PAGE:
In times of emergency or uncertainty, it’s important to know that you can take care of and protect your family members. Whether it is a spouse caring for their wife or husband, or an adult child taking care of their parent, these families should have the appropriate medical power of attorney and financial power of attorney documents in place.
The current health crisis has many people thinking about the safety of their loved ones. What should you do if a family member gets sick or somehow becomes incapacitated? What sort of legal documents do you need to take care of them? Today, in Siedentopf Law’s latest blog, we’re talking about a medical power of attorney and a financial power of attorney. These are two key estate planning documents you should have in place so that you can legally care for a family member or loved one.
A medical power of attorney, sometimes referred to as a health care proxy or health care agent, is a person authorized to make medical decisions on behalf of another individual – typically, because that individual is either incapacitated or too sick to make their own medical decisions. Under Georgia law, a person names their medical power of attorney as part of their Advance Directive for Health Care, a legal document that memorializes a person’s wishes concerning their medical treatment and end-of-life care.
Under Georgia law, a person’s spouse or their children do have some automatic decision-making authority. So, for example, if your spouse or parent were in the hospital and not able to make their own decisions, you would be able to consent to treatment on their behalf. However, not having a clearly designated decision-maker can cause delays, and sometimes problems arise if family members disagree about treatment choices. To avoid issues, the loved one should name their spouse or child as medical power of attorney in their Advance Directive, and then make sure their doctors and their power of attorney have a copy of that paperwork.
A financial power of attorney, also known as an agent, is someone authorized to act on another person’s behalf in financial, real estate, or legal matters. So, for example, a financial power of attorney can go to the person’s bank, check their P.O. Box, file tax documents, or assist with other business operations.
Spouses and children should be aware that under Georgia law, a financial power of attorney is not automatic. It is common for people to name their spouse or child as power of attorney, but they need to have the appropriate paperwork in place for that authority to be legal. So, a spouse or child cannot go to their loved one’s bank, access financial or tax records, or help with real estate transactions unless there is a financial power of attorney document in place that authorizes them to do so.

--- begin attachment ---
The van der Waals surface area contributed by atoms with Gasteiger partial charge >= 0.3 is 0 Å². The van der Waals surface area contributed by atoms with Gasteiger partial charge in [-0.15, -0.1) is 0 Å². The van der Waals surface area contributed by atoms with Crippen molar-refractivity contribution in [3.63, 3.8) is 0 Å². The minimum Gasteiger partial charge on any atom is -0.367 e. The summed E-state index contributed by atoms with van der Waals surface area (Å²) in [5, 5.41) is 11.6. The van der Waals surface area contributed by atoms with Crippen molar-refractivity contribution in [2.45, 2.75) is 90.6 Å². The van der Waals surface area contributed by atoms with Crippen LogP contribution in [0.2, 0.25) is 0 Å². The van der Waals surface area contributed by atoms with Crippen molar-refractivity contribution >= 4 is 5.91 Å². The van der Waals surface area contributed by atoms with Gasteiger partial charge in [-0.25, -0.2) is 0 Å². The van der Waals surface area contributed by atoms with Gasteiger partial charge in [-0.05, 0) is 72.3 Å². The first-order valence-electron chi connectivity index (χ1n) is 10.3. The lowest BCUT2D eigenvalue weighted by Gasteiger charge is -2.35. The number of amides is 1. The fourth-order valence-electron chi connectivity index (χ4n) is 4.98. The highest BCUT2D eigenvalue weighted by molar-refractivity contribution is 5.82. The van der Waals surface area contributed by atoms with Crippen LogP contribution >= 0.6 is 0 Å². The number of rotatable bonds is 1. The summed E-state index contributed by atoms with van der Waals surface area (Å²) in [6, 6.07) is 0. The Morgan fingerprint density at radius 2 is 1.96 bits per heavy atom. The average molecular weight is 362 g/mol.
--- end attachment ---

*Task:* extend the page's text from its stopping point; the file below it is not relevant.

The person drafting the power of attorney documents can choose when his or her power of attorney goes into effect. For example, it could be immediately, under specific circumstances, in an emergency (ex: the person is sick or injured), or it could go into effect at a specific date in the future. Naming a financial power of attorney doesn’t mean that a person is giving up their financial or legal rights; it just authorizes another person to help make certain decisions or perform certain tasks.
If someone becomes seriously ill or incapacitated and they do not have a power of attorney in place, the court may appoint a conservator or a guardian to help handle any financial, real estate, or legal matters. That appointed conservator or guardian may not necessarily be a family member. When a guardian or conservator is appointed, many of the ward’s legal rights are taken away, so it is important to try and avoid this situation.
Have more questions about essential documents? Contact estate planning and probate attorney Sarah Siedentopf
In times of emergency or uncertainty, it’s important to know that you can take care of and protect your family members. Whether it is a spouse caring for their wife or husband, or an adult child taking care of their parent, these families should have the appropriate medical power of attorney and financial power of attorney documents in place. And, if you already have these estate planning documents, be sure that they are updated and reflect your current wishes.
If you have additional questions about a medical or financial power of attorney, or would like to schedule an estate planning consultation, please contact Siedentopf Law at (404) 736-6066 or via our website.
© Sarah Siedentopf and Siedentopf Law, 2020. Unauthorized use and/or duplication of this material without express and written permission from this site’s author and/or owner is strictly prohibited. Excerpts and links may be used, provided that full and clear credit is given to Siedentopf Law and EstateLawAtlanta.com with appropriate and specific direction to the original content.
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